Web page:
FIG. 3.

TGF-β-induced invasion of GSCs in HA is mediated by SMAD phosphorylation. (a) Relative TGFBR1 mRNA expression in GSC20, GSC28, GSC295, and GSC262. Expression from all GSCs was normalized to GSC20. n = 4 biological replicates. (b) Relative TGFBR2 mRNA expression in GSC20, GSC28, GSC295, and GSC262. n = 4 biological replicates. Expression from all GSCs was normalized to GSC20. (c) TGBR2 mRNA expression relative to TGFBR1 expression. The expression of TGFBR1 was used to normalize TGFBR2 expression within each of the GSCs used (GSC20, GSC28, GSC295, and GSC262). n = 4 biological replicates. (d) and (e) Comparison of SMAD2 activity from GSCs with and without TGF-β treatment. Western blot probing pSMAD, SMAD2, and β-actin expression in representative TGF-β-responsive (d) and non-responsive (e) GSCs. Western blots are representative example from n = 3 biological replicates for both responsive and non-responsive GSCs. (f) and (g) SMAD2 inhibition of TGF-β stimulated invasion. Spheroid invasion of GSC20(F) andGSC28 (g) in HA under TGF-β stimulation, with or without SMAD2 inhibitor (galunisertib). Data represent n = 28 (control), 38 (TGF-β), and 34 (TGF-β + galunisertib) spheroids for GSC20 and 24 (control), 22 (TGF-β), and 27 (TGF-β + galunisertib) spheroids for GSC28. *p < 0.033, **p < 0.002, ***p < 0.0002, and ****p < 0.000 01 by (a) and (b) one way ANOVA with Tukey multiple comparison test; (c) Unpaired t-test; and (e) Kruskal–Wallis test with Dunn's multiple comparison test. Values display mean ± SEM. Scale bar: 100 μm.

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Having correlated TGF-β responsiveness with TGFBR2 expression, we next investigated whether this correlation extended to TGF-β pathway effectors by measuring SMAD2 phosphorylation. Responsive GSCs exhibited SMAD2 phosphorylation [Fig. 3(d)] when treated with the TGF-β1 ligand, whereas the nonresponsive GSCs lacked SMAD2 phosphorylation [Fig. 3(e)]. To test the functional contributions of SMAD phosphorylation to invasion, we repeated our 3D HA tumor spheroid invasion studies in the presence of a SMAD2 inhibitor (Galunisertib) that has been explored clinically to treat GBM.45 Galunisertib treatment suppressed TGF-β-stimulated invasion by sixfold for GSC20 and threefold for GSC28, confirming that TGF-β-induced SMAD2 phosphorylation drives invasion [Figs. 3(f) and 3(g)]. This finding corroborates recent evidence pointing to SMAD activation as a mediator of TGF-β-induced formation of tumor microtubes, which support GBM invasion in vivo.20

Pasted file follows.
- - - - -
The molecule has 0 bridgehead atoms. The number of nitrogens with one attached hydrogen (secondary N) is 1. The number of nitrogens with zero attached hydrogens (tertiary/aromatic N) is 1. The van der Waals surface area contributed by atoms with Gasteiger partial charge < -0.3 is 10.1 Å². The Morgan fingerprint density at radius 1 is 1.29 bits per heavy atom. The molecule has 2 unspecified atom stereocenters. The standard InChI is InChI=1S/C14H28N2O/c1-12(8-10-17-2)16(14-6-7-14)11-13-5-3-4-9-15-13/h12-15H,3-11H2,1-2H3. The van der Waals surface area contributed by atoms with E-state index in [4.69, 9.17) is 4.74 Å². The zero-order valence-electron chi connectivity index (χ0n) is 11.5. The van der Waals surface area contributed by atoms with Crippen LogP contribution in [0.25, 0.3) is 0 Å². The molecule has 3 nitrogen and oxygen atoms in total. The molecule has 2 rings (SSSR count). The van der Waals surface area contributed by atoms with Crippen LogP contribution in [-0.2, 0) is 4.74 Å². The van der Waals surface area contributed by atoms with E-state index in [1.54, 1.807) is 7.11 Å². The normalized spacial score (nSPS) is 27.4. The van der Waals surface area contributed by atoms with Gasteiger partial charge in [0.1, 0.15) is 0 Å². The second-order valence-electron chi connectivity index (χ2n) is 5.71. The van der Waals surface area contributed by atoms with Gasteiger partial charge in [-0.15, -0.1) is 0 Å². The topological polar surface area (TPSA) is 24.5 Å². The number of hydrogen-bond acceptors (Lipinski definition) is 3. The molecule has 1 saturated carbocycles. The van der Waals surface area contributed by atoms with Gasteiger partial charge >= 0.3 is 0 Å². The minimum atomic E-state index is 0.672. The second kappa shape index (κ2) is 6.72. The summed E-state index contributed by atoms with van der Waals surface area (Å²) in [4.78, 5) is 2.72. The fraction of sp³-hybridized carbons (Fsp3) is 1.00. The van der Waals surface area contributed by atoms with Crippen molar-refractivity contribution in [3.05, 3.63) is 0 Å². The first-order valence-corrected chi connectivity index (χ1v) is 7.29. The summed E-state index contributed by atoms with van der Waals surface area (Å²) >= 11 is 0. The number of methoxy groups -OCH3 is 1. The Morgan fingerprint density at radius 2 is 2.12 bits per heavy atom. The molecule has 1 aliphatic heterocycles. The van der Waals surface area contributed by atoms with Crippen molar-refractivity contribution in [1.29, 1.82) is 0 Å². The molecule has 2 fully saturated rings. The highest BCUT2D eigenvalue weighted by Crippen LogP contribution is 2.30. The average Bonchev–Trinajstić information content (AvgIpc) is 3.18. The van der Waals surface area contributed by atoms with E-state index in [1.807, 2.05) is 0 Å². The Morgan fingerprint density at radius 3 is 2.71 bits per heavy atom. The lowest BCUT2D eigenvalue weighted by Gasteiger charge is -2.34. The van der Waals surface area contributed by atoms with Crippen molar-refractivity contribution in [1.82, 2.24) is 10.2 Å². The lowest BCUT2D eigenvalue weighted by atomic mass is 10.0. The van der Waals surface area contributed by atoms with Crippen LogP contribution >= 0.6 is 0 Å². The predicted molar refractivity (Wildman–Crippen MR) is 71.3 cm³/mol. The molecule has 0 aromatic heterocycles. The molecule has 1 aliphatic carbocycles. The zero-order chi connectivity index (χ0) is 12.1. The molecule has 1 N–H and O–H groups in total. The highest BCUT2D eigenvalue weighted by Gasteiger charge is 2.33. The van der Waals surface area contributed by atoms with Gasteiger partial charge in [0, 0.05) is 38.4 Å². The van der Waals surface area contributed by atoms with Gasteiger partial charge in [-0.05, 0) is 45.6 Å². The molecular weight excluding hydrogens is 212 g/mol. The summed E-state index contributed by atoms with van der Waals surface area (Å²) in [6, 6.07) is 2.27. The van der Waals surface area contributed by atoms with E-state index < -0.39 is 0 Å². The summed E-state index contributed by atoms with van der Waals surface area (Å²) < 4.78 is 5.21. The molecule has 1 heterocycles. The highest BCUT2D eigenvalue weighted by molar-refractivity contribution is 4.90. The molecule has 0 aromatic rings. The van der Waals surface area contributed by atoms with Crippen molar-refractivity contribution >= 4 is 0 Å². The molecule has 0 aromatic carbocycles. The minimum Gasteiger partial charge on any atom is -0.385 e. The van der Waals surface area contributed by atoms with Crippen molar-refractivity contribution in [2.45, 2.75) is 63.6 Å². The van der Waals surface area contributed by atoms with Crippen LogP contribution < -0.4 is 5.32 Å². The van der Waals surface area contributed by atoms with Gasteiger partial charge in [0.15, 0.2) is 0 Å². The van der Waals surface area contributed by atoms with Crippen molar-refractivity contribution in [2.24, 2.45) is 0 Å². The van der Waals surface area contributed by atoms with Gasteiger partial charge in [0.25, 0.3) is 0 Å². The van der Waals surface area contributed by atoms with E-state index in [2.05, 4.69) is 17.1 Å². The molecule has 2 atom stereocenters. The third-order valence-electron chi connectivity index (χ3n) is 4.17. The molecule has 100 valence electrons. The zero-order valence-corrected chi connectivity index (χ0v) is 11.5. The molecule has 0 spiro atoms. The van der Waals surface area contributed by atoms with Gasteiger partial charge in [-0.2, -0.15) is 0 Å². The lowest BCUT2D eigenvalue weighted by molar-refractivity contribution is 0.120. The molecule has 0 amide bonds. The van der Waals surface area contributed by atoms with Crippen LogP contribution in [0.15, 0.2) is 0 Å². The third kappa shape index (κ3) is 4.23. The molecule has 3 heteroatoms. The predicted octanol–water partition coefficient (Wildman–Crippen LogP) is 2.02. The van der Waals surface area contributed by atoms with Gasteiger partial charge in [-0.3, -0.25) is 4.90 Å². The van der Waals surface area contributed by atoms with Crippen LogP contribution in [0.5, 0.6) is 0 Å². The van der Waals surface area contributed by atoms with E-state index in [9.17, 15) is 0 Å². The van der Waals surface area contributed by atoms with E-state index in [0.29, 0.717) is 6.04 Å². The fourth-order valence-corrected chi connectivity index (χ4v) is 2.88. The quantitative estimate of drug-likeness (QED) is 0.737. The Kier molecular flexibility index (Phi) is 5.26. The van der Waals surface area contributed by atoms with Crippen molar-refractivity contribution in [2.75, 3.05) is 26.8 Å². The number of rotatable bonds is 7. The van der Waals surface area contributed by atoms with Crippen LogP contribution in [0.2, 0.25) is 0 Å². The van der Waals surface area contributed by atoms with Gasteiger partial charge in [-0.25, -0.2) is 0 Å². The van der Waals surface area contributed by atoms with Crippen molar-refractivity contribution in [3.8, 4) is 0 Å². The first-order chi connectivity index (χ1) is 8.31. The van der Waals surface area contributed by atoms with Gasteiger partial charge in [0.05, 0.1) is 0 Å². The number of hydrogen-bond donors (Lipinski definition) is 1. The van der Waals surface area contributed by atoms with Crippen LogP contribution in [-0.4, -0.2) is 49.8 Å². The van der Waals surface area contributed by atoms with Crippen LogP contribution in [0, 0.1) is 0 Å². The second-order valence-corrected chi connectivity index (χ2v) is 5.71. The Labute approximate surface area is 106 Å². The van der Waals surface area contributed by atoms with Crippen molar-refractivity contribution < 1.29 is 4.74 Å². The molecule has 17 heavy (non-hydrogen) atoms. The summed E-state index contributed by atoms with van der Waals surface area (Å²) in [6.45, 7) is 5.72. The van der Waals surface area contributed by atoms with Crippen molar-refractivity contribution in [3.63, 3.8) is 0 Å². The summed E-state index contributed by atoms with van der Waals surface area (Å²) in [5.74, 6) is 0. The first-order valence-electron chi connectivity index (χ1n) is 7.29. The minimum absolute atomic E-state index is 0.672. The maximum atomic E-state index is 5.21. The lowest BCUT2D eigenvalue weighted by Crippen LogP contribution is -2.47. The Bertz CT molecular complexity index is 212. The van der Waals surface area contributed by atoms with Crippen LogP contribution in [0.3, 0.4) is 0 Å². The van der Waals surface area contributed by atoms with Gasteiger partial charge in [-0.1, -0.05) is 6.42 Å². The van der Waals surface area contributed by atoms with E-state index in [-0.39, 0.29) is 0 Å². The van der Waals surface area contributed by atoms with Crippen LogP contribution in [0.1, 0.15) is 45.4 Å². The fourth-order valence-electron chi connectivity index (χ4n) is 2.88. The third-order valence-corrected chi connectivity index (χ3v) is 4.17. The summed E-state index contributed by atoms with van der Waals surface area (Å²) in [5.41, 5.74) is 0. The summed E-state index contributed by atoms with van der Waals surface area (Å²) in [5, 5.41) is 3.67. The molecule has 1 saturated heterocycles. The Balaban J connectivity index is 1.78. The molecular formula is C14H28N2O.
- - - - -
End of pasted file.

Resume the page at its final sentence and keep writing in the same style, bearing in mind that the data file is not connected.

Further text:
Finally, we sought to deconstruct matrix-based contributions to TGF-β-stimulated 3D cell motility in HA. 3D invasion is supported by a combination of cell-matrix adhesion and ECM remodeling, including matrix digestion. In our engineered HA platform, we have previously established that at least two adhesive systems contribute to adhesion: binding of CD44 to the HA backbone and binding of integrins to HA-conjugated RGD peptides.7,8 Additionally, our HA matrix is crosslinked with a peptide crosslinker that may be cleaved by matrix metalloproteinases (MMP) [Fig. 4(a)]. To understand how these three modalities contribute to TGF-β-stimulated invasion, we first measured transcriptional changes of responsive GSCs (GSC20 and GSC28) cultured in our HA platform with and without TGF-β stimulation via qPCR. We selected a set of genes related to ECM adhesion and remodeling including hyaluronidases, HA synthase, MMPs, and integrin subunits expected to be relevant in our HA matrix. We observed an overall increase in expression of all the genes with the highest fold change captured in MMP2 and ITGB3 for both GSC20 and GSC28 cultured in HA under TGF-β stimulation [Figs. S3(c) and S4(c)]. Interestingly, we noticed that genes relating to matrix degradation (MMP2 and HYAL1) were upregulated in both GSCs, while some genes relating to matrix synthesis (HAS2) and adhesion (ITGAV and ITGB1) were only upregulated in GSC28 but not GSC20. CD44 expression was not altered with TGF-β treatment in either cell line [Figs. S3(c) and S4(c)]. We further compared these findings to patient transcriptomic data based on GBM subtype and found an upregulation of these genes in mesenchymal tumors compared to proneural tumors (Fig. S7). Only HYAL1 was upregulated in proneural tumors (Fig. S7). Furthermore, we selected another gene set that is commonly reported to be associated with the GBM mesenchymal signature, is targetable by TGF-β, and includes multiple regulators of ECM remodeling.46–51 We found that all genes in this set were upregulated in both GSCs when treated with TGF-β in HA, except for CHI3L (YLK-40), which exhibited reduced expression in GSC20 [Fig. S3(a) and S4(a)].

FIG. 4.

TGF-β-induced GSC invasion in HA matrices requires conjugation of RGD peptides. (a) Schematic of engineered HA matrix showing RGD peptides and protease-degradable crosslinkers. (b) and (c) TGF-β-stimulated HA spheroid invasion in the absence of MMP degradability and RGD for (b) GSC20 and (c) GSC28. Data represent n = 44 [control, RGD (+), and degradable XL (+)], n = 50 [TGF-β, RGD (+), and degradable XL (+)], n = 33 [TGF-β, RGD (+), and degradable XL (−)], n = 32 [TGF-β, RGD (−), and degradable XL (+)] spheroids for GSC20, and n = 31 [control, RGD (+) and degradable XL (+)], n = 28 [TGF-β, RGD (+), and degradable XL (+)], n = 24 [TGF-β, RGD (+), and degradable XL (−)], n = 30 [TGF-β, RGD (−), and degradable XL (+)] spheroids for GSC28. Values display mean ± SEM. *p < 0.033, **p < 0.002, ***p < 0.0002, and ****p < 0.000 01 by Kruskal–Wallis test with Dunn's multiple comparison test. Scale bar: 100 μm.

FIG. 4.